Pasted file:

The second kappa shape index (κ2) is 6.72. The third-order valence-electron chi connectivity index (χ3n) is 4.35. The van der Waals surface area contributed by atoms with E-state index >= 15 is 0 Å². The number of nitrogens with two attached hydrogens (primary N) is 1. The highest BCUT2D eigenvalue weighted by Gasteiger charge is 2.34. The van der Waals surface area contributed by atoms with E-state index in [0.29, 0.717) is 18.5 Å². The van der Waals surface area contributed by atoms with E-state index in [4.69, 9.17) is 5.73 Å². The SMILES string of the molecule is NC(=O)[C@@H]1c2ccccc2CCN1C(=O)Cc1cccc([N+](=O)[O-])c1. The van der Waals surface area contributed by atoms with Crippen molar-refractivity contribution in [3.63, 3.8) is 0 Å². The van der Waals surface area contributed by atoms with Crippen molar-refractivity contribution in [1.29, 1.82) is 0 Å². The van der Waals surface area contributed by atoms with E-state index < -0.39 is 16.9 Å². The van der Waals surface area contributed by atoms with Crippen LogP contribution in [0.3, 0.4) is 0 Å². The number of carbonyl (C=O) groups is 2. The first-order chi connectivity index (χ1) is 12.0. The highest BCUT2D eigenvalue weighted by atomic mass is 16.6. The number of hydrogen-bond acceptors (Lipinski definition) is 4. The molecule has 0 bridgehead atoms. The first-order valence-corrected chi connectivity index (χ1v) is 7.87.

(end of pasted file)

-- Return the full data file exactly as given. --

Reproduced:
The second kappa shape index (κ2) is 6.72. The third-order valence-electron chi connectivity index (χ3n) is 4.35. The van der Waals surface area contributed by atoms with E-state index >= 15 is 0 Å². The number of nitrogens with two attached hydrogens (primary N) is 1. The highest BCUT2D eigenvalue weighted by Gasteiger charge is 2.34. The van der Waals surface area contributed by atoms with E-state index in [0.29, 0.717) is 18.5 Å². The van der Waals surface area contributed by atoms with E-state index in [4.69, 9.17) is 5.73 Å². The SMILES string of the molecule is NC(=O)[C@@H]1c2ccccc2CCN1C(=O)Cc1cccc([N+](=O)[O-])c1. The van der Waals surface area contributed by atoms with Crippen molar-refractivity contribution in [3.63, 3.8) is 0 Å². The van der Waals surface area contributed by atoms with Crippen molar-refractivity contribution in [1.29, 1.82) is 0 Å². The van der Waals surface area contributed by atoms with E-state index < -0.39 is 16.9 Å². The van der Waals surface area contributed by atoms with Crippen LogP contribution in [0.3, 0.4) is 0 Å². The number of carbonyl (C=O) groups is 2. The first-order chi connectivity index (χ1) is 12.0. The highest BCUT2D eigenvalue weighted by atomic mass is 16.6. The number of hydrogen-bond acceptors (Lipinski definition) is 4. The molecule has 0 bridgehead atoms. The first-order valence-corrected chi connectivity index (χ1v) is 7.87.